It is hard to imagine a world devoid of packaging as it is omnipresent in our lives… and in the history of humanity.
The ancestors of the cardboard boxes, cans and other sophisticated bottles of the 21st century were then essentially used to “store, protect and transport food items such as oil or wine. It will have to wait a few millennia, i.e. the dawn of the 20th century, to witness the advent of packaging as such (designating the part of the packaging in contact with the end consumer). A turning point closely linked to the emergence of the “self-service society,” describes Benoît Heilbrunn. Having become the “main lever of attraction and seduction of the client”, the packaging allows nothing less than “to coat the product with imagination. Doors suddenly open up to merchants, and innovations follow one another. Among them, let us mention the tube of toothpaste which appeared in 1892 and gradually replaced the old jars of menthol paste, or even the metal cans, marketed from 1930 in Germany, succeeding glass bottles.”
The Era of manipulation?
“It is clear that from the consumer’s point of view, the marketing and communication function has taken precedence over the technical functions,” comments Benoît Heilbrunn. And that is the tragedy of packaging: we end up seeing it only as a weapon of market manipulation, when that is only one of its functions. This criticism is aimed more particularly at secondary packaging (protecting the primary packaging in contact with the product), sometimes considered excessive.
Primary packaging, meanwhile, has continued to improve in order to better fulfill its conservation mission, i.e. the guarantee of “consistency in product quality throughout the manufacturing-distribution-consumption chain”. The user experience is also being refined by allowing optimized gestures, exact dosage and the provision of integrated and efficient applicators. Packaging has actually gone beyond its function of protection and communication to become intelligent and help the consumer in the daily use of the container and its contents. Does the consumer only measure the technical progress and the level of complexity required in the design of contemporary packaging?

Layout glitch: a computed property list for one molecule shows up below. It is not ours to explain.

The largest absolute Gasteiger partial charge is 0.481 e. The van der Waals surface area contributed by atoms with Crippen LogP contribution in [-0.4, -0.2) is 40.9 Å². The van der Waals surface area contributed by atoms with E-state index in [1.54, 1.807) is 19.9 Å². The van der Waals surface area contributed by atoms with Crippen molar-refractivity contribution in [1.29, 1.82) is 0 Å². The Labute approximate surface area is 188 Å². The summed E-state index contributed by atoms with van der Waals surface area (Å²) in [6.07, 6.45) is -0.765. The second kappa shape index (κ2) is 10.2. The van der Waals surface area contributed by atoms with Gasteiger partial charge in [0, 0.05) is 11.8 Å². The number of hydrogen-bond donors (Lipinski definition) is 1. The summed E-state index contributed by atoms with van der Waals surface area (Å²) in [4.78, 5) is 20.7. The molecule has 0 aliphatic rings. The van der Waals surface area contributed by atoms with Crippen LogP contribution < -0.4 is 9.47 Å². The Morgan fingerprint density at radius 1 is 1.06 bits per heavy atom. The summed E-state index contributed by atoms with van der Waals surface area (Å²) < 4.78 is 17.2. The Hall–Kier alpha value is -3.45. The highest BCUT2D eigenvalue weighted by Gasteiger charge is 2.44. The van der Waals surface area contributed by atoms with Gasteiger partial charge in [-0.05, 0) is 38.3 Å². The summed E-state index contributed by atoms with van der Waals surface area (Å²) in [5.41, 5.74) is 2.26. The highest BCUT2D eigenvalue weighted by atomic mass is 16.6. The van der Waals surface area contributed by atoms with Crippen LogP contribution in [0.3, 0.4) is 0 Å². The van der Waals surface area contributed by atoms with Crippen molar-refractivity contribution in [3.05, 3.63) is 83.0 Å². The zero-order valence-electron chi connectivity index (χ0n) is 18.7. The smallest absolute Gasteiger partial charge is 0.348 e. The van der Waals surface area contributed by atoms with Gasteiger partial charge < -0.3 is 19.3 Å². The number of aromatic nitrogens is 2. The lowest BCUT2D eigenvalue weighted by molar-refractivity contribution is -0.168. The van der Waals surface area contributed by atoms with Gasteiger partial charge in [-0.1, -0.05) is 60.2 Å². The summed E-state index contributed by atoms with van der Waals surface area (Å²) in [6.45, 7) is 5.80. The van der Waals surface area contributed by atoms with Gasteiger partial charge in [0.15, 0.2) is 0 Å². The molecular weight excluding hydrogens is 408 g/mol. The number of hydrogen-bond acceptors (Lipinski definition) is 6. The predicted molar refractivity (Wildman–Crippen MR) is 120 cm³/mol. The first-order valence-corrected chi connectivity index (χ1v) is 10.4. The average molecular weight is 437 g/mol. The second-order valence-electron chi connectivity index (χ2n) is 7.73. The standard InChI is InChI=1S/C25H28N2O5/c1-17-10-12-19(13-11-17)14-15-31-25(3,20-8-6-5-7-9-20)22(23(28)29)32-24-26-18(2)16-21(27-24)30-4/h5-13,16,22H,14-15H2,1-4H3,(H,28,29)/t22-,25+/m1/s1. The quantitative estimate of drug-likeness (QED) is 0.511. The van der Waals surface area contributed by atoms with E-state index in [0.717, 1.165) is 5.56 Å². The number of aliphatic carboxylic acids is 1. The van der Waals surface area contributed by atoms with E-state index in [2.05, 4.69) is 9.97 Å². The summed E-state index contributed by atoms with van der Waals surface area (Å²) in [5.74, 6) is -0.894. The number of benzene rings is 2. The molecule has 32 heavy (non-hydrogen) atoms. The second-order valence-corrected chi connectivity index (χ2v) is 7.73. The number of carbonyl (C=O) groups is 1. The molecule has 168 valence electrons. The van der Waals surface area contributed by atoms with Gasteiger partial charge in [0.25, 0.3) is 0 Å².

More recently, the ecological crisis has further damaged the reputation of packaging, traces of which can now be found–in the case of microplastics– even in the ocean floor. How can packaging transform? As some alternatives such as bulk are being developed, the way we look at packaging is also changing as we look to reuse it According to a YouGov study at the end of 2021, 63% of French people would indeed like to be able to buy in bulk the products of major brands that they usually buy packaged. Benoît Heilbrunn nevertheless remains convinced that “packaging has a bright future ahead of it,” on condition of “reinvesting the technical functions of the pack at the expense of its marketing functions alone, so that the consumer buys the product and not the packaging”.
Reducing the weight of materials, printing with fewer colors, eliminating unnecessary over-packaging, improving the effective recyclability of packaging… On a technical level, manufacturers have their work cut out for them. But preconceived ideas about packaging die hard. While plastic is often referred to as public enemy number one, a study by McKinsey2 reveals that the carbon impact of a plastic bag is 80% lower than that of a paper bag, and the impact of a plastic soap dispenser 15% less than a glass dispenser. Raising public authorities’ awareness of the ecological issue, its complexity and also warning against ‘false good ideas’ seems key: in this respect, the decision taken by the French government in the summer of 2022 to train 25,000 civil servant executives in addition to ministerial teams on ecological issues, seems to be going in the right direction.
Professor and lecturer at ESCP, author of “Que sais-je? (Puff) The packaging”.
It is also the imagination of consumers that should be developed in order to help them make the right choices. Benoît Heilbrunn then concludes, not without malice: “there is a very powerful technology to transform the imagination, it’s called marketing…”